Caterinna Sampe Baesse

Having experienced multiple hurricanes, earthquakes and island-wide blackouts in her home country of Puerto Rico, Caterinna Sampe Baesse (MLHR ’10) knows that access to fuel and gasoline can mean the difference between life and death. As the manager of two petroleum companies in the Caribbean, providing that access in times of need is just one aspect of her career in the energy industry that she’s most proud of.

Sampe Baesse shares some of the lessons she’s learned as one of a few female leaders in the petroleum industry in Puerto Rico and the Virgin Islands, including how to lead during and after natural disasters.

What are you most proud of since graduating?

I was very fortunate that I went into a great corporate career with Shell Oil Company in Houston, Texas, right after graduating from Fisher. I entered their HR Leadership Development rotational program, becoming the HR business partner for the Projects and Technology group as well as the Fuels and Distribution business and eventually the HR account manager for Chemicals North America overseeing the United States and Canada.

Those years in the rotational program at Shell gave me the courage to leave the corporate world and move back home to Puerto Rico to help my father restructure and grow his business, Petroleum Brokers (PB). After a few years, I, along with my husband, recreated the PB model and started from scratch a new company, Petroleo del Caribe, for the diesel market in Puerto Rico. In these two roles, I am one of the few women in an energy industry leadership position in Puerto Rico and the Virgin Islands. I’m proud I built the business together with my husband and that we have used our talents and backgrounds to create new business and new jobs in our communities.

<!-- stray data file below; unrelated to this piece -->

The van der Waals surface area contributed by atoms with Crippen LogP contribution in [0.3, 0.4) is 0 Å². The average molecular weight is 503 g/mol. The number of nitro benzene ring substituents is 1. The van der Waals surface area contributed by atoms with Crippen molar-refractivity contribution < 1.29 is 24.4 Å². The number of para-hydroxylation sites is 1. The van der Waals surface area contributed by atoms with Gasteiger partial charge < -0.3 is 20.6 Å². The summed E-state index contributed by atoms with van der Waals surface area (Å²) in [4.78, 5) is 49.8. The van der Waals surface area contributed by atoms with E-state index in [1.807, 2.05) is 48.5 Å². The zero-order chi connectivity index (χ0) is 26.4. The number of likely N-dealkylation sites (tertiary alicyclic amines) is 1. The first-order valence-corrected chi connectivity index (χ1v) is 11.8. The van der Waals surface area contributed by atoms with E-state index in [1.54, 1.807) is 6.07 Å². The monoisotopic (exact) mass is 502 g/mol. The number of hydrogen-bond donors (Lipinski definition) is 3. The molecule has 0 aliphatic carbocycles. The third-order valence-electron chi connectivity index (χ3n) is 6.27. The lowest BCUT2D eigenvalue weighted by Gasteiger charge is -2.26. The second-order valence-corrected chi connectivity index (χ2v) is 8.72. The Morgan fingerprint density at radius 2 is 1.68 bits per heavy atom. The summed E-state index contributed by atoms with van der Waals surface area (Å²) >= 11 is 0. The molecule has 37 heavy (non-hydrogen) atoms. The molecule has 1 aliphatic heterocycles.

My biggest achievement is being a mother of two and still being very present in every moment of their lives while also maintaining a career. Balance is never easy, but I try every day to make my world a little better and have impact in what I do.

What are some accomplishments or accolades you're most proud of?

Having worked and lived in Puerto Rico during three devastating hurricanes — Irma, Maria and Fiona — as well as earthquakes and two multi-day island-wide blackouts, I know how critical it is to persevere in everything you do. I’m proud to say that during those difficult logistical times I provided strong leadership by coordinating fuel distribution to Puerto Rico and the Virgin Islands, fueling generators in critical areas and helping save lives in a time where power was a luxury.

Caterinna with her friend Helena Villanueva dividing the cargo shipment from the U.S. to give to the worst hit communities.
Caterinna with her friend, Helena Villanueva, divide a shipment of disaster aid from the U.S.

I also coordinated gathering much-needed supplies from the community and local government to ship to the Virgin Islands. After the second hurricane hit, I asked my friends from the U.S. to assist by sending a container full of emergency items to be distributed around the remote mountain areas of Yabucoa, Puerto Rico, which had no power for six months.

It was very rewarding to help my community and the industry. I was honored to be recognized for these accomplishments by my high school. I was also recognized by the North Harbor Safety and Security Committee of Puerto Rico as one of the few women entrepreneurs who owns a business in a logistics and operations environment.

How has your business education helped make a difference in your career?